"The worst thing ever designed was the bottom turret of the B-25. It was the stupidest bit of equipment. My God, the operator is sitting in one place getting a reverse image through a mirror. He couldn't hit a thing. It slowed the damn plane down, and we weren't getting belly attacks anyway. What they really needed was a tail gun, which they eventually installed."

North American B-25B Specs:

B-25C & B-25D

Between December, 1941 and May, 1943, North American turned out 1,619 B-25C's, the first large-scale production version of the Mitchell. The armament and the outward appearance of the "C" model closely resembled the "B." Changes included improved carburetors, a cabin heater, a larger (515 gallon) drop tank, a flame-dampening exhaust system, and underwing bomb racks. In the way of weaponry, the single .30 caliber in the nose was replaced by two .50's - one in the tip and one in the starboard side.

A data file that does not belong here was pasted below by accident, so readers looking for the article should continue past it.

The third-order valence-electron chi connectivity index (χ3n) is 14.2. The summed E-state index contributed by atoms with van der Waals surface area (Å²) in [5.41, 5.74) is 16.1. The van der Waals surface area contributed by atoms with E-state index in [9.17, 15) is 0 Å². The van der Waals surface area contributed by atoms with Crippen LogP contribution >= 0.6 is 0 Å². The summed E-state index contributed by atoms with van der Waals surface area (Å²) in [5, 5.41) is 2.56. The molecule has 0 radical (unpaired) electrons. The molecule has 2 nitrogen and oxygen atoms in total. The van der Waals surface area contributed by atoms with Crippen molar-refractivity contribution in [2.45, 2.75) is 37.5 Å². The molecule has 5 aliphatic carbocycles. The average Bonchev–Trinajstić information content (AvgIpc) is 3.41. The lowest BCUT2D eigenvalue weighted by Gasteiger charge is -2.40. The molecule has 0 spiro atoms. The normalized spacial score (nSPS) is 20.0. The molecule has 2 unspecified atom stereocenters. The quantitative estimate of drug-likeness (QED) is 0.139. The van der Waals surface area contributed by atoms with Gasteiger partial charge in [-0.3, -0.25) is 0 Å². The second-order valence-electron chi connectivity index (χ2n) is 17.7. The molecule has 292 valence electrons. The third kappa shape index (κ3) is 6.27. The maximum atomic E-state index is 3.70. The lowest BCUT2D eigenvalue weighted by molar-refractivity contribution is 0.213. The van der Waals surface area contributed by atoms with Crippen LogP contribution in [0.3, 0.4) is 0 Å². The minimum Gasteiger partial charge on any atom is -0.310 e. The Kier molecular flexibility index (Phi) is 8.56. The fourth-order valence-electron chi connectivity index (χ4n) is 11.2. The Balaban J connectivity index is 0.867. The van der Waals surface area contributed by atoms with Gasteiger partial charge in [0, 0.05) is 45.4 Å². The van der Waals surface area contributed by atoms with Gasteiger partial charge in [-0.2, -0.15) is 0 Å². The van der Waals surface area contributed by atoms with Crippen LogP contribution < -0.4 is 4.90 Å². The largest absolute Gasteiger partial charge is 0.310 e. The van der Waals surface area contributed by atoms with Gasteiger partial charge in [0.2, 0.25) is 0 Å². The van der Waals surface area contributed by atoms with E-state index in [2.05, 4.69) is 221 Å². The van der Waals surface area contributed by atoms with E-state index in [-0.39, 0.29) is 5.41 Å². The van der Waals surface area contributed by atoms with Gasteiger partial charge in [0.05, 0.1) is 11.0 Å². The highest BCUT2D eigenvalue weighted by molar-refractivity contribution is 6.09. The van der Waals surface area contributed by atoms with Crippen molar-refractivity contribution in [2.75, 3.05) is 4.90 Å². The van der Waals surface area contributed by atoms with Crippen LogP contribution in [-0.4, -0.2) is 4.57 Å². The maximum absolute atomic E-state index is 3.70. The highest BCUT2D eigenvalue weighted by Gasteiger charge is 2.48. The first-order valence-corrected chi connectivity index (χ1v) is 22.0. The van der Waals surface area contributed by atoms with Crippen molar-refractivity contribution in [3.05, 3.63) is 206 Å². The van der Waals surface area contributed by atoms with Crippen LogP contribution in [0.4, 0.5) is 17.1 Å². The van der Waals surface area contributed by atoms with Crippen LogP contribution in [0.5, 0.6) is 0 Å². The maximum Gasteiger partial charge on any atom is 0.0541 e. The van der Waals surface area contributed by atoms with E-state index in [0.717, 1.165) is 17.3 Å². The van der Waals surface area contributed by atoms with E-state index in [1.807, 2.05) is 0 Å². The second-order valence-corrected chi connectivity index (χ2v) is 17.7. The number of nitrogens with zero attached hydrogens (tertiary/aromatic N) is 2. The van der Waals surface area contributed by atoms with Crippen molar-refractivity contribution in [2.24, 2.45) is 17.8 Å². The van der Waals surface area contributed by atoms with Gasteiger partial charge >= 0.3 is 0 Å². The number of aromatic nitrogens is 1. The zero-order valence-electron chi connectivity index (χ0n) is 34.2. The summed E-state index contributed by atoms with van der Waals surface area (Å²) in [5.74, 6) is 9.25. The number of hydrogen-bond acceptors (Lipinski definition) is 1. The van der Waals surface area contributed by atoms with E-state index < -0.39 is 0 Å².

The B-25D was essentially identical to the "C." 2290 were manufactured by North American at the government-owned plant in Kansas City (ed. note - Some sources say that the B-25D was built at Dallas. Joe Baugher says Kansas City. Case closed.)

An unusual character named Paul "Pappy" Gunn entered the B-25 story in the South Pacific, in the Fifth Air Force's Third Bomb Group. The relatively ancient Captain Gunn, 40 years old - thus the nickname "Pappy," a master of the American "can do" spirit, modified a number of aircraft for 5AF boss, General George Kenney. Gunn and his team transformed the B-25, tossing out the useless ventral ball turret, removed the bombardier position, and then added six forward-firing .50 caliber machine guns. The resulting power of these massed .50 caliber machine guns was awesome, and the 3rd BG's pilots used them to good effect, blasting away at Japanese barges and shore targets. A Zero caught by such a lead hailstorm simply exploded.